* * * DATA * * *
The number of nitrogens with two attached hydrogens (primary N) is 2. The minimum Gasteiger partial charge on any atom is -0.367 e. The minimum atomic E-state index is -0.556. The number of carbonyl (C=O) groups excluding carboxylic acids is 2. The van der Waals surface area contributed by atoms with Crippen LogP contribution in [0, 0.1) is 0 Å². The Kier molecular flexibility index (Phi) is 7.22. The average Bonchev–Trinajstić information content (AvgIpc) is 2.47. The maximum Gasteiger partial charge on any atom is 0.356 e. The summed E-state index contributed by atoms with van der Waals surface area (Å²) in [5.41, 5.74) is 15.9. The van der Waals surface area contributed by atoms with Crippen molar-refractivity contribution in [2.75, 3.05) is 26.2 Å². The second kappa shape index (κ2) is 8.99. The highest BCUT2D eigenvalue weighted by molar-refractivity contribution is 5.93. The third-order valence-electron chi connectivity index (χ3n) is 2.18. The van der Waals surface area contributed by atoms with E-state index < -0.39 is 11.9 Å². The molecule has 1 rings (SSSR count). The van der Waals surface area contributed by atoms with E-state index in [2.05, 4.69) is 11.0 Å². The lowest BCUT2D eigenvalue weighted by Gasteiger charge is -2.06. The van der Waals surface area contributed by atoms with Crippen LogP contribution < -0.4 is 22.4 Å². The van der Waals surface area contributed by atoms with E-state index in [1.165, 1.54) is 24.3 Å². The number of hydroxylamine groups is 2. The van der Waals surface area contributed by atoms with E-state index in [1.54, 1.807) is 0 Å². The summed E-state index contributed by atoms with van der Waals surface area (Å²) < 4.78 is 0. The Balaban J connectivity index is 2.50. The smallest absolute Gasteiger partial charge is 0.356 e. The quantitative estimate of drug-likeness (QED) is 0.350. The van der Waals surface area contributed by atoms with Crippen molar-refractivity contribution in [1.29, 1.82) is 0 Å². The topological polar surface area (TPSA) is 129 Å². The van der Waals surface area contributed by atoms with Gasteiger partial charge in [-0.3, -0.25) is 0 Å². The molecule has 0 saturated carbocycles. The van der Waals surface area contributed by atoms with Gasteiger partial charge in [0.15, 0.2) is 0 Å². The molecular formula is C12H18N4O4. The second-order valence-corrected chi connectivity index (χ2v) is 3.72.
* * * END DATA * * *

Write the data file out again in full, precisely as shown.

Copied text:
The number of nitrogens with two attached hydrogens (primary N) is 2. The minimum Gasteiger partial charge on any atom is -0.367 e. The minimum atomic E-state index is -0.556. The number of carbonyl (C=O) groups excluding carboxylic acids is 2. The van der Waals surface area contributed by atoms with Crippen LogP contribution in [0, 0.1) is 0 Å². The Kier molecular flexibility index (Phi) is 7.22. The average Bonchev–Trinajstić information content (AvgIpc) is 2.47. The maximum Gasteiger partial charge on any atom is 0.356 e. The summed E-state index contributed by atoms with van der Waals surface area (Å²) in [5.41, 5.74) is 15.9. The van der Waals surface area contributed by atoms with Crippen molar-refractivity contribution in [2.75, 3.05) is 26.2 Å². The second kappa shape index (κ2) is 8.99. The highest BCUT2D eigenvalue weighted by molar-refractivity contribution is 5.93. The third-order valence-electron chi connectivity index (χ3n) is 2.18. The van der Waals surface area contributed by atoms with E-state index < -0.39 is 11.9 Å². The molecule has 1 rings (SSSR count). The van der Waals surface area contributed by atoms with E-state index in [2.05, 4.69) is 11.0 Å². The lowest BCUT2D eigenvalue weighted by Gasteiger charge is -2.06. The van der Waals surface area contributed by atoms with Crippen LogP contribution < -0.4 is 22.4 Å². The van der Waals surface area contributed by atoms with E-state index in [1.165, 1.54) is 24.3 Å². The number of hydroxylamine groups is 2. The van der Waals surface area contributed by atoms with E-state index in [1.54, 1.807) is 0 Å². The summed E-state index contributed by atoms with van der Waals surface area (Å²) < 4.78 is 0. The Balaban J connectivity index is 2.50. The smallest absolute Gasteiger partial charge is 0.356 e. The quantitative estimate of drug-likeness (QED) is 0.350. The van der Waals surface area contributed by atoms with Crippen molar-refractivity contribution in [1.29, 1.82) is 0 Å². The topological polar surface area (TPSA) is 129 Å². The van der Waals surface area contributed by atoms with Gasteiger partial charge in [-0.3, -0.25) is 0 Å². The molecule has 0 saturated carbocycles. The van der Waals surface area contributed by atoms with Gasteiger partial charge in [0.15, 0.2) is 0 Å². The molecular formula is C12H18N4O4. The second-order valence-corrected chi connectivity index (χ2v) is 3.72.